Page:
Continuing from the previous article


Neuropreservation is cryopreservation within the brain with surgical procedures used to remove the rest of the body, usually by means of cremation.  Neuropreservation is one of the main two options that exist for persons interested in cryonics.  The other option is fairly self explanatory, and that is “whole body” preservation.  Here are several reasons why neuropreservation is important:

1.  Preserving the brain is vital because it is the location of where that individual’s memory and personal identity are stored.

2.  If future medical technologies are supposedly at the level of tissue regeneration, then by all means those technologies should be capable of rebuilding a body with a reanimated brain.

3.  Since there is damage that does occur to the bodily tissues and organs during cryogenic freezing that is currently unavoidable, leaving portions of the body un-revivable, choosing Neuropreservation is the more economical method which allows for easier transportation, and the amount of time devoted to neuropreservation techniques is substantial and has been improved with time.


An individual must keep in mind that the various cryonic organizations have differing policies on whole body vs. neuropreservation. For example, the Cryonics Institute andAmerican Cryonics Society will only do full body now, as opposed to the Alcor Life Extension Foundation and others have both full body and neuropreservation options available.

Financial & Legal Issues

The cost of cryonics differs considerably depending on which organization, which procedure and transportation fees.  The European cryonics group KrioRus can complete the neuropreservation process for $10,000, with Alcor’s procedure slated at $80,000.  A full body cryopreservation usually costs more than $200,000.  Alcor members have an annual rate of $500 for membership, while American Cryonics Society members pay $300 a year. Usually the cost of a “standby team” is not included in the fees for neuro or full body preservation, and can range from $28,000-$35,000 just for the Cryonics Institute, including transportation costs.  Cryonics Institute members can also sign up for Standby and Transport by cryonic professionals with additional payment to the company Suspended Animation, Inc.

Many have noted the substantial costs of cryonics being profitable, but the costs of cryonics are also high and well documented.  The costs of cryonics is comparable to transplant surgeries, with a large percentage of the fees going towards a standby team of 5 cryonics professionals and a method to pay interest in paying for storage of the patient long term.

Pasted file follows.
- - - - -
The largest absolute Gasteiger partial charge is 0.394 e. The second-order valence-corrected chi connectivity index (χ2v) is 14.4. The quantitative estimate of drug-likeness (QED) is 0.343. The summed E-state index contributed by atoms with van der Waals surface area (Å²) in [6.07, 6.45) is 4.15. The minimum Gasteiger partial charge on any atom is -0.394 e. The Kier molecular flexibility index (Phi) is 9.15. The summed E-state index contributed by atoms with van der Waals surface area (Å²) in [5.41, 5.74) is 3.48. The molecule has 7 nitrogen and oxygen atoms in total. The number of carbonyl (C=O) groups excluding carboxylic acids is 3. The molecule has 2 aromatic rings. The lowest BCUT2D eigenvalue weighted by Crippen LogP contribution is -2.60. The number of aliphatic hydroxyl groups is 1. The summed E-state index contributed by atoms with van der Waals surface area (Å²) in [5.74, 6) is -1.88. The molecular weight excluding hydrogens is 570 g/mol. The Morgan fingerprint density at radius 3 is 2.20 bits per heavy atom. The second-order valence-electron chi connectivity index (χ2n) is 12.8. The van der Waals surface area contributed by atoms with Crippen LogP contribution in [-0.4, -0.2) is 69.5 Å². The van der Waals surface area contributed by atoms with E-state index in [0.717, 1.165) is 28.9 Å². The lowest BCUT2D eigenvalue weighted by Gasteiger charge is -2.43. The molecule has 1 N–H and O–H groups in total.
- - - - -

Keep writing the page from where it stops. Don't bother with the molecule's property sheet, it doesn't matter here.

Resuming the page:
Luckily, there is a method of which a good portion of people can afford these cryonic technologies, most often through a life insurance policy, which helps spread the cost of processes over many years.  With this and the increasing demand for cryonic technologies and procedures the costs will go down over time.

Legallly cryonics patients are treated as deceased persons, and Cryonics providers more often than not are seen as medical research institutes.

Philosophical & Ethical Questions

A fair percentage of the debate concerning cryonics amongst scientists and experts, is whether cryonics is an interment procedure or medicine.  Particularly among the religious debaters, the issue of a soul comes into play.  They claim that only a deity can resurrect the dead and that reanimation of a person in cryonic suspension cannot be achieved.  Attempting to label cryonics as “interment” cannot be used, because it assumes that cryonics do not work period, without any data or evidence.

cs_circlelogo200[1]Cryonics 2013-2023

The amount of people interested and having knowledge of what cryonics is increasing due to general increased interest and the number of people like myself who are advocating for cryonics as an option that is currently available that aids in the potential opportunity for life extension.

One aspect of the research conducted on cryonics should be focused on improving the effectiveness of the “cryoprotectants” in minimizing the effects of ice cystalization in the body to as close to 0 as possible. Other means of cryogenics would be to find a solution that allows for the body to be best preserved via a solution, gel, etc that would allow for near “live” bodily tissues for the sake of longevity.

Lastly, it will be interesting to see how much computers come into play regarding the processes involved in cryonics. Computers could be used to improve the energy efficiency of the storage chambers, the amount of costs associated with a standby team, lowering the costs of cryoprotectants with more effective alternatives.

I hope soon similar facility like Cryonics readily available in several countries around the world.